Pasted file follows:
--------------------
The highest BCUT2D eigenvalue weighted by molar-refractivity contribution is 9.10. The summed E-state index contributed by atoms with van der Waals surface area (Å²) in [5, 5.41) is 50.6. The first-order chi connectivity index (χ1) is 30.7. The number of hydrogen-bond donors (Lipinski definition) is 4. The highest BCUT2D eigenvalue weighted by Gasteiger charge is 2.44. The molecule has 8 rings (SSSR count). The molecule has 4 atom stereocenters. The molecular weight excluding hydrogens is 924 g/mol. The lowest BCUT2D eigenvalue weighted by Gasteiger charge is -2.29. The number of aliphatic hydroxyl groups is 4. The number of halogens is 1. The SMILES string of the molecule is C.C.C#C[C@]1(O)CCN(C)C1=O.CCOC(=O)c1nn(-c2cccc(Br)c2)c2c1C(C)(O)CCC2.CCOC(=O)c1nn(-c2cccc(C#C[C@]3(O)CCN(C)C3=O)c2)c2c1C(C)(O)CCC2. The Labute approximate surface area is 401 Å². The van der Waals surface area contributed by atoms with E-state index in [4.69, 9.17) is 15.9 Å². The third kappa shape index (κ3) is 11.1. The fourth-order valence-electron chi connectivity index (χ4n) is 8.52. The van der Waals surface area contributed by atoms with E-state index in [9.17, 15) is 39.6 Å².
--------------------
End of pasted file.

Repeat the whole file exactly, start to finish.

The highest BCUT2D eigenvalue weighted by molar-refractivity contribution is 9.10. The summed E-state index contributed by atoms with van der Waals surface area (Å²) in [5, 5.41) is 50.6. The first-order chi connectivity index (χ1) is 30.7. The number of hydrogen-bond donors (Lipinski definition) is 4. The highest BCUT2D eigenvalue weighted by Gasteiger charge is 2.44. The molecule has 8 rings (SSSR count). The molecule has 4 atom stereocenters. The molecular weight excluding hydrogens is 924 g/mol. The lowest BCUT2D eigenvalue weighted by Gasteiger charge is -2.29. The number of aliphatic hydroxyl groups is 4. The number of halogens is 1. The SMILES string of the molecule is C.C.C#C[C@]1(O)CCN(C)C1=O.CCOC(=O)c1nn(-c2cccc(Br)c2)c2c1C(C)(O)CCC2.CCOC(=O)c1nn(-c2cccc(C#C[C@]3(O)CCN(C)C3=O)c2)c2c1C(C)(O)CCC2. The Labute approximate surface area is 401 Å². The van der Waals surface area contributed by atoms with E-state index in [4.69, 9.17) is 15.9 Å². The third kappa shape index (κ3) is 11.1. The fourth-order valence-electron chi connectivity index (χ4n) is 8.52. The van der Waals surface area contributed by atoms with E-state index in [9.17, 15) is 39.6 Å².